Well, Ted, I mean, obviously, we are intentionally being vague about what we expect to do in 2012 because we don't want to create an expectation amongst people like yourselves that we would have to fulfill 6 months from now under completely different circumstances. Obviously, with where the company share prices now, seriously undervalued from our perspective, we see investment in the company's stock is to be about the best thing that the company can do with its money. We obviously have no idea what the company share price will be in the first quarter next year. Obviously, we hope that it moved in a particular direction from where it is right now. So I don't want to give you a particular number in that regard. But I would tell you that as we think through what will happen once we are out from underneath the -- out from underneath this restricted payment basket is that, I think, one thing that we'll be trying to change people's mindset on is the idea that there is a specific amount of buyback that we'll do every year on a recurring basis. That was something that we put in place about 5 years ago because looking forward with the RP basket is part of our life. We sort of saw that we'd have that ability to do that. I think what you'll see in the first quarter next year is that the way we're going to look at it is that, we want to right size our balance sheet from the point of view of how much liquidity we've maintained and go back to the way most people do buybacks, which is not something they do the same number every year. But if they have excess cash, they do it, and if they don't have excess cash, they don't do it. So I think that's the way we'll be looking at whatever decision we make in the first quarter of the year is -- how much excess cash do we have and what should we do of it, so that the balance sheet isn't constantly carrying this big -- it's a high quality problem, but this burden of too much high cost capital.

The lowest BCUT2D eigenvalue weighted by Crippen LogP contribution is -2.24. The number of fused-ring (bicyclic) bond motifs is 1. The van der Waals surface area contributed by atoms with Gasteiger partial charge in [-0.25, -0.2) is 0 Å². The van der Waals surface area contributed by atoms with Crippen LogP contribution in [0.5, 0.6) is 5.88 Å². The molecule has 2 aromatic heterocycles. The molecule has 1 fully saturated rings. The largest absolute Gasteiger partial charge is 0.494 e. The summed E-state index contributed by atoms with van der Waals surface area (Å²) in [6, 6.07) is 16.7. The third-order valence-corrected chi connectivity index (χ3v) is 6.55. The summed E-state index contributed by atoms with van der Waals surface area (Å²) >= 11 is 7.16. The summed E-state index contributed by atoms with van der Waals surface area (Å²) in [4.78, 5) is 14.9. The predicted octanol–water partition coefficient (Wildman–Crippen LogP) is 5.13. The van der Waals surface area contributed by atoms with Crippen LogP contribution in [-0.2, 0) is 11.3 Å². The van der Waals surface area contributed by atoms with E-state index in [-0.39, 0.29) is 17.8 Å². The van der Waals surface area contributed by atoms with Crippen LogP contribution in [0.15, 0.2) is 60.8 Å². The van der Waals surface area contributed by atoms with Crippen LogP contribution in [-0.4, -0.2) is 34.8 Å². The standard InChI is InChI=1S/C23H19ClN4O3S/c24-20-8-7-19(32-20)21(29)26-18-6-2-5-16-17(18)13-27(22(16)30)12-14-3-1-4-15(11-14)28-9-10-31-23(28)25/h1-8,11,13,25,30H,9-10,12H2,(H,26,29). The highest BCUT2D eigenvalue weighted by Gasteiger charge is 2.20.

Operator

And our next question comes from the line of Ameet Thakkar with Bank of America.

Ameet Thakkar - BofA Merrill Lynch

David, just kind of following up, I guess, on the last question there. Over the last, I guess, several quarters and you guys have kind of been more focused on organic growth around your existing conventional fleet and the solar business. But given where we are in the cycle and now having some more finality or clarity on EPA rules, I mean, I guess, if we have to rank order, I guess, your potential uses about excess liquidity, is it fair to say that kind of share buybacks are kind of at the top of the list at this point?

David Crane